In January, 1906, the amalgamation of the businesses of .J. E . H . Andrew and Co., Ltd., of Stockport, and Richard Hornsby and Sons, of Grantham, took p lace, and Mr. Bellamy became a member of the board of the new company.

After the last war, in 1918, a further amalgamation between Richard Hornsby and Sons, Ltd., and Ruston, Proctor and Co., Ltd., of Lincoln, took place, and the firm of Ruston and Hornsby, Ltd., was founded. Mr. Bellamy was again elected a director of the company, and at a later date he became a director of Ruston-Bucyrus, Ltd.

After the amalgamation of Hornsbys and Andrews in 1906 Mr. Bellamy lived in Grantham, and had always a special interest for the Grantham side of the Ruston and Hornsby undertaking. He was a member of the Institution of Mechanical Engineers and a founder and Past-President of the Grantham Engineering Society. He was always interested in technical education and welfare work and did all he could to further technical and craft education in Grantham and the surrounding district. In 1937 the Borough of Grantham I conferred upon him its Honorary Freedom, in recognition of his work as an engineer, administrator, and pioneer in the development of the internal combustion engine, and his great public services. In 1938 he celebrated the completion of his fifty years of service with the firm.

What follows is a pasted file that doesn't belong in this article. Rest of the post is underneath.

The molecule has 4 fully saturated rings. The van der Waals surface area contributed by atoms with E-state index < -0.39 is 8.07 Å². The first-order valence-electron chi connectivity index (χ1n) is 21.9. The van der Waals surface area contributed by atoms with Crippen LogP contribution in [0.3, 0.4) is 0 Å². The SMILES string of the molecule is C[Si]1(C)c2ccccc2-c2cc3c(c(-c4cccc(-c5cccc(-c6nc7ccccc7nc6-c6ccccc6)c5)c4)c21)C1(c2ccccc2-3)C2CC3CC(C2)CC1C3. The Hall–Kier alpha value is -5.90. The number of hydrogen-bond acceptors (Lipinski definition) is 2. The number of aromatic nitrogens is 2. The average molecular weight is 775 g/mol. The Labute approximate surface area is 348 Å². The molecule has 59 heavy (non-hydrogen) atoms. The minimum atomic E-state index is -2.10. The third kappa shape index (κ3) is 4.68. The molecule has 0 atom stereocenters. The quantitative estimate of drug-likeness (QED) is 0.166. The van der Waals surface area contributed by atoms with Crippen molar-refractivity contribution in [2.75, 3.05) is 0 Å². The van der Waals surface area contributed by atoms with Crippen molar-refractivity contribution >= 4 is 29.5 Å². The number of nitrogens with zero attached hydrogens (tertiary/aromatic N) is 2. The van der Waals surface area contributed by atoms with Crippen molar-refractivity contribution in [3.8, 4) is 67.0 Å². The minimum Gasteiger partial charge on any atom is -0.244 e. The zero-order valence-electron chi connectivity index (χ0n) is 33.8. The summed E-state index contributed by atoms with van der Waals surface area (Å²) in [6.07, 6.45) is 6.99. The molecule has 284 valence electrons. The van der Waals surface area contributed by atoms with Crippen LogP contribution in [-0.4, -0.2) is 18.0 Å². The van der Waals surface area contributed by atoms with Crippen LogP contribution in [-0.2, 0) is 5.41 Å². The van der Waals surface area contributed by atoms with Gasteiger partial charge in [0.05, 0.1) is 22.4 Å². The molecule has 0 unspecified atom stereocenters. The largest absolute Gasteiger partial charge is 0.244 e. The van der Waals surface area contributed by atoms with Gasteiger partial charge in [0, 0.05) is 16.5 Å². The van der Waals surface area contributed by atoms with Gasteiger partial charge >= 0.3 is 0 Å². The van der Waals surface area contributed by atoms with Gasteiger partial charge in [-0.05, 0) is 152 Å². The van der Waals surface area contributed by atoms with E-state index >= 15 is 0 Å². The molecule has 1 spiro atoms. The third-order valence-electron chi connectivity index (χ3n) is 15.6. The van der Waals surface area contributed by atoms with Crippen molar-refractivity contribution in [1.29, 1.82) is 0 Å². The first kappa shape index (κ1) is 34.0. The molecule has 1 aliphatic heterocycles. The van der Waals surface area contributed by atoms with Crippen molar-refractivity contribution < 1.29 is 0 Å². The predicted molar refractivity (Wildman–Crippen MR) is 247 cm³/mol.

In July 1944, he retired from the board of Ruston and Hornsby, Ltd., but the company still retained his services in a consultative capacity. In assessing the work done by Mr. Bellamy it is impossible to omit mention of his gren.1 courage and technical honesty. He laboured hard to improve the gas engine and had a singularly good knowledge of the very complicated patent position, which, at the time he was most active, hampered those who, like himself, sought to develop the British gas engine industry. Among other things be devoted much attention to the problem of producing cheap power from plant refuse, such as cotton seed husk, &c. During the evolution of the suction gas producer he made many experiments on the technical I requirements of ignition as affecting suction gas. Very early in his career he applied electric ignition to gas engines at a time when tube ignition was almost universally used. He had a quick instinct to detect fallacies, and would energetically take up any new thing which he thought might improve the operation of the gas engine plant. To the very last he took the keenest interest in the industry he had so long and ably several, and his high integrity and unfailing courtesy will long be remembered.